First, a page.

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Posted on 12-31-15, 11:00 pm (rev. 2 by  skawo on 12-31-15, 11:10 pm)


Karma: 18535
Posts: 226/1086
Since: 04-02-13
Before I begin, I should mention that this process is quite crummy and you'll have to fiddle with the results to get it working quite right. The point of this is to get songs that wouldn't quite fit into the RAM to the point of doing so.

1. Convert the swavs to WAV using either VGMTrans or Kiwi.ds. Keep a copy of the unconverted swavs somewhere, as well.
2. Open the wav corresponding to the swav you want to resize in audacity. Change the "Project rate(Hz)" to something lower than it is. Export the result as an Uncompressed 8-Bit PCM WAV. (Yes, this will lower quality, but that's unfortunately how it'll have to be)
3. Reconvert the WAV to SWAV using wav2swav
4. Open the original, unmodified swav and your newly made one simultaneously in a Hex Editor.
5. Take note at 0x19 in the unmodified swav. If it's 0, skip to step 15. If it's 1, keep going.
6. From the unmodified swav, note down:

2 bytes at 0x8 (Overall filesize)
2 bytes at 0x1e (Loop Point)
2 bytes at 0x20 (Non-Looped Size)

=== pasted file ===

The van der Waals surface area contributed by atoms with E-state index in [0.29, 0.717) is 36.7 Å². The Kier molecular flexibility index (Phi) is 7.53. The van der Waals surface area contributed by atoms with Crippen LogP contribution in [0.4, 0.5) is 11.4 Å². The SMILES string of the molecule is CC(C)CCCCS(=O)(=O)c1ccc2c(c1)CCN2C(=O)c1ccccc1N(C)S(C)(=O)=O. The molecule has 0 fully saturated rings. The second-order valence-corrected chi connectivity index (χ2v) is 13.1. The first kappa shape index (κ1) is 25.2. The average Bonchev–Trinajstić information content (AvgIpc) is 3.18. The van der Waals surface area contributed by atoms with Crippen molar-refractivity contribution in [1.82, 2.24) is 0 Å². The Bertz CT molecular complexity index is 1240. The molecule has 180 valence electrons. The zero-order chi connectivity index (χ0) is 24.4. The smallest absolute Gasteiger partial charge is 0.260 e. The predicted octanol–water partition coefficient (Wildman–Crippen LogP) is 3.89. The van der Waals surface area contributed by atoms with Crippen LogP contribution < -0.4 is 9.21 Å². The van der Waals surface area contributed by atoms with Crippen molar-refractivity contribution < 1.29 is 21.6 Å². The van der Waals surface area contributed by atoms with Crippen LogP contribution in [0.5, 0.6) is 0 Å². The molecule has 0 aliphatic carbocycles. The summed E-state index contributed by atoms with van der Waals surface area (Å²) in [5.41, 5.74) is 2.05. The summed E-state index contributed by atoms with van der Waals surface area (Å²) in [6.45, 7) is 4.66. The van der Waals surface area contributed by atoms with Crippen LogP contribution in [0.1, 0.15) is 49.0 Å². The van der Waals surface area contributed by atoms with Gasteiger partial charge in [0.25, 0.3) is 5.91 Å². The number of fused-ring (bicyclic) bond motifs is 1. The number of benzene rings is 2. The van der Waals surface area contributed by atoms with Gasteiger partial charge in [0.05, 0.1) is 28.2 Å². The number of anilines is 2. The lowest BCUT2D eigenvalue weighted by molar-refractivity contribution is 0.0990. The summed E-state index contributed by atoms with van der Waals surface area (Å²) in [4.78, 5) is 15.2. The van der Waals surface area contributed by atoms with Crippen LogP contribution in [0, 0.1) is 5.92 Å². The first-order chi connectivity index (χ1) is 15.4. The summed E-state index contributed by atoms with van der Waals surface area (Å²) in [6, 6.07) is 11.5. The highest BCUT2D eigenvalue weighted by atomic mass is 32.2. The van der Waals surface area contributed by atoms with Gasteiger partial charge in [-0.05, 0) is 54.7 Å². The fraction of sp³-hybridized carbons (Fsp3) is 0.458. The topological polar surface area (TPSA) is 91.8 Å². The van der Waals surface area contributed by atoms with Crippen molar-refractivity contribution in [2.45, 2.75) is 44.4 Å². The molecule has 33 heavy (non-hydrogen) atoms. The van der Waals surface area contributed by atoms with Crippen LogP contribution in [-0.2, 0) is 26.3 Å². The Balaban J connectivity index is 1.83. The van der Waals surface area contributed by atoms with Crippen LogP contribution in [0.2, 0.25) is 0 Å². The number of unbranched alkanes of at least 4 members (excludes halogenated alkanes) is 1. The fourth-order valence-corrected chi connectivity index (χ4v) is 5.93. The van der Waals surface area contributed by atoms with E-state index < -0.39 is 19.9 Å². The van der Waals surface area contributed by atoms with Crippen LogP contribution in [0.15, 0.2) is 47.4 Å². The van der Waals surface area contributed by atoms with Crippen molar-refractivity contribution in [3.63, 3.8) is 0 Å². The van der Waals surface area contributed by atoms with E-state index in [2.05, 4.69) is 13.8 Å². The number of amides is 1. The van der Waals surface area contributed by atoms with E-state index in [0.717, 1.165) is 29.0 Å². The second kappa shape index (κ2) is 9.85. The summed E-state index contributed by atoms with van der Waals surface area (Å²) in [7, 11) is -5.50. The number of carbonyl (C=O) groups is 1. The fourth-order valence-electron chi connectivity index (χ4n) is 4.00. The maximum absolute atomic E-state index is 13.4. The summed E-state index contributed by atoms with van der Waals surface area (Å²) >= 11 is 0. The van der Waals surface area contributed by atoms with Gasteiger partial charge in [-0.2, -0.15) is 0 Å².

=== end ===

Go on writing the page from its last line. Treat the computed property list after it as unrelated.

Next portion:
From the newly created swav, note down the 2 bytes at 0x8.

7. Change the order of the bytes in each case (so, if you have "0E56" noted, change it to "560E"
8. Change the hex values you now have to decimals (use, eg. Windows' Calculator's Programmer mode)
9. Calculate what percent the loop point and the non-looped size are of the overall filesize of the unmodified swav (Divide the loop point and the non-looped size by the overall filesize). Note down the results to the fourth number after the dot.
10. Multiply the overall filesize of the newly created swav individually by the values you came to in step 9.
11. Change the results you come to in step 10 to hex.
12. Change the number of bytes of the hex values you arrived to in step 11 (So, if you have "0012", change it to "1200")
13. Insert the byte-order changed hexadecimal you arrived at by multiplying new SWAV's filesize by the percent the original loop point was of the original filesize at 0x1e of the new SWAV.
14. Insert the byte-order changed hexadecimal you arrived at by multiplying new SWAV's filesize by the precent the original non-looped size was of the original filesize at 0x20 of the new SWAV.
15. Save the new SWAV. Rebuild the SWAR using SWAV2SWAR.
16. Test the song. If there's something wrong, and your song has 0x1 at 0x19, subtract 0x10 from the loop point (i.e decrease value at 0x1e) in the new swav and try testing again.
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